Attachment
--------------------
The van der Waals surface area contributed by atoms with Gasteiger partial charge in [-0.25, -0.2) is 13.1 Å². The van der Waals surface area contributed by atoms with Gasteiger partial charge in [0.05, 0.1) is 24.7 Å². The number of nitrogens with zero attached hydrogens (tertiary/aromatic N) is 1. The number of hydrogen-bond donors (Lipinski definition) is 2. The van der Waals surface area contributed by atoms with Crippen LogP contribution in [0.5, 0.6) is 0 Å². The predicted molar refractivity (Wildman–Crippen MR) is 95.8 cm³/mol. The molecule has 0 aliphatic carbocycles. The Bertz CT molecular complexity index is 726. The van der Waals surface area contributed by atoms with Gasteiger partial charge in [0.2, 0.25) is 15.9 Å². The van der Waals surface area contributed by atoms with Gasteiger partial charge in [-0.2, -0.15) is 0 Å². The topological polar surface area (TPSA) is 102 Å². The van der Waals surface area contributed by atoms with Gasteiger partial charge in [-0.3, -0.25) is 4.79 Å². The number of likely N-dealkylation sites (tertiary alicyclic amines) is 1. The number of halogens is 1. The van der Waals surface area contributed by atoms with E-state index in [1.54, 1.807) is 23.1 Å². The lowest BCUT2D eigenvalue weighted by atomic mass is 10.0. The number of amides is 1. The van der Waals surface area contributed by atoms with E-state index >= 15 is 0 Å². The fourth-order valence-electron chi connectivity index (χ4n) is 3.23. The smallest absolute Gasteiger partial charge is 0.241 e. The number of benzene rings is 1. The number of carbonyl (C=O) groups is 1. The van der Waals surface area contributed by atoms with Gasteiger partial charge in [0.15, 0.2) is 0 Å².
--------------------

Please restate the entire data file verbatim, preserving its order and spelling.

The van der Waals surface area contributed by atoms with Gasteiger partial charge in [-0.25, -0.2) is 13.1 Å². The van der Waals surface area contributed by atoms with Gasteiger partial charge in [0.05, 0.1) is 24.7 Å². The number of nitrogens with zero attached hydrogens (tertiary/aromatic N) is 1. The number of hydrogen-bond donors (Lipinski definition) is 2. The van der Waals surface area contributed by atoms with Crippen LogP contribution in [0.5, 0.6) is 0 Å². The predicted molar refractivity (Wildman–Crippen MR) is 95.8 cm³/mol. The molecule has 0 aliphatic carbocycles. The Bertz CT molecular complexity index is 726. The van der Waals surface area contributed by atoms with Gasteiger partial charge in [0.2, 0.25) is 15.9 Å². The van der Waals surface area contributed by atoms with Gasteiger partial charge in [-0.2, -0.15) is 0 Å². The topological polar surface area (TPSA) is 102 Å². The van der Waals surface area contributed by atoms with Gasteiger partial charge in [-0.3, -0.25) is 4.79 Å². The number of likely N-dealkylation sites (tertiary alicyclic amines) is 1. The number of halogens is 1. The van der Waals surface area contributed by atoms with E-state index in [1.54, 1.807) is 23.1 Å². The lowest BCUT2D eigenvalue weighted by atomic mass is 10.0. The number of amides is 1. The van der Waals surface area contributed by atoms with E-state index >= 15 is 0 Å². The fourth-order valence-electron chi connectivity index (χ4n) is 3.23. The smallest absolute Gasteiger partial charge is 0.241 e. The number of benzene rings is 1. The number of carbonyl (C=O) groups is 1. The van der Waals surface area contributed by atoms with Gasteiger partial charge in [0.15, 0.2) is 0 Å².